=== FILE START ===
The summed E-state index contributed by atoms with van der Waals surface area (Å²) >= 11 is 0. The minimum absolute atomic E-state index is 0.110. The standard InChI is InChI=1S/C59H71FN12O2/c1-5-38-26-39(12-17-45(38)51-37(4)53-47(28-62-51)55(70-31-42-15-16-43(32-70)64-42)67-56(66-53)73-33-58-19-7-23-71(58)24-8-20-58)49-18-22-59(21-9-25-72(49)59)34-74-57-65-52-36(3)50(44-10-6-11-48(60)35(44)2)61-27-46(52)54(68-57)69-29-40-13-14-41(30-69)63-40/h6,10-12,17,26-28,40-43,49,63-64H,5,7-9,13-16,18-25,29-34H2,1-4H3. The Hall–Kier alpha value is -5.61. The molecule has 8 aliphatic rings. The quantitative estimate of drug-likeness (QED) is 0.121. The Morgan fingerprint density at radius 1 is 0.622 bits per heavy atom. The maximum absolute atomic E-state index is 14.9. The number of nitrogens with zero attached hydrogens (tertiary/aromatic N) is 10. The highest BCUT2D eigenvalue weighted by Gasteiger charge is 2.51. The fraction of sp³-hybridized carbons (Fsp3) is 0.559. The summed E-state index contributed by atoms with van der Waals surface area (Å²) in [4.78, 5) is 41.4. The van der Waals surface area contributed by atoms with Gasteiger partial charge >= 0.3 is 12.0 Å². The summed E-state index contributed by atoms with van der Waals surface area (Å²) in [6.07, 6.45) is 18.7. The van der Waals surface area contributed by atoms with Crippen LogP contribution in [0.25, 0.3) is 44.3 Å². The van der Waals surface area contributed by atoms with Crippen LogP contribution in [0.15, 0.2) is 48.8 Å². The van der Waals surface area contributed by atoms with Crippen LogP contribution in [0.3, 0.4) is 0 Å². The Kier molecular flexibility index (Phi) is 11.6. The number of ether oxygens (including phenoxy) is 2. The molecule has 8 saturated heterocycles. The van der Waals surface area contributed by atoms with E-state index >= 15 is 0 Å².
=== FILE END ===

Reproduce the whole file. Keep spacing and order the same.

The summed E-state index contributed by atoms with van der Waals surface area (Å²) >= 11 is 0. The minimum absolute atomic E-state index is 0.110. The standard InChI is InChI=1S/C59H71FN12O2/c1-5-38-26-39(12-17-45(38)51-37(4)53-47(28-62-51)55(70-31-42-15-16-43(32-70)64-42)67-56(66-53)73-33-58-19-7-23-71(58)24-8-20-58)49-18-22-59(21-9-25-72(49)59)34-74-57-65-52-36(3)50(44-10-6-11-48(60)35(44)2)61-27-46(52)54(68-57)69-29-40-13-14-41(30-69)63-40/h6,10-12,17,26-28,40-43,49,63-64H,5,7-9,13-16,18-25,29-34H2,1-4H3. The Hall–Kier alpha value is -5.61. The molecule has 8 aliphatic rings. The quantitative estimate of drug-likeness (QED) is 0.121. The Morgan fingerprint density at radius 1 is 0.622 bits per heavy atom. The maximum absolute atomic E-state index is 14.9. The number of nitrogens with zero attached hydrogens (tertiary/aromatic N) is 10. The highest BCUT2D eigenvalue weighted by Gasteiger charge is 2.51. The fraction of sp³-hybridized carbons (Fsp3) is 0.559. The summed E-state index contributed by atoms with van der Waals surface area (Å²) in [4.78, 5) is 41.4. The van der Waals surface area contributed by atoms with Gasteiger partial charge >= 0.3 is 12.0 Å². The summed E-state index contributed by atoms with van der Waals surface area (Å²) in [6.07, 6.45) is 18.7. The van der Waals surface area contributed by atoms with Crippen LogP contribution in [0.25, 0.3) is 44.3 Å². The van der Waals surface area contributed by atoms with Crippen LogP contribution in [0.15, 0.2) is 48.8 Å². The van der Waals surface area contributed by atoms with Crippen LogP contribution in [0.3, 0.4) is 0 Å². The Kier molecular flexibility index (Phi) is 11.6. The number of ether oxygens (including phenoxy) is 2. The molecule has 8 saturated heterocycles. The van der Waals surface area contributed by atoms with E-state index >= 15 is 0 Å².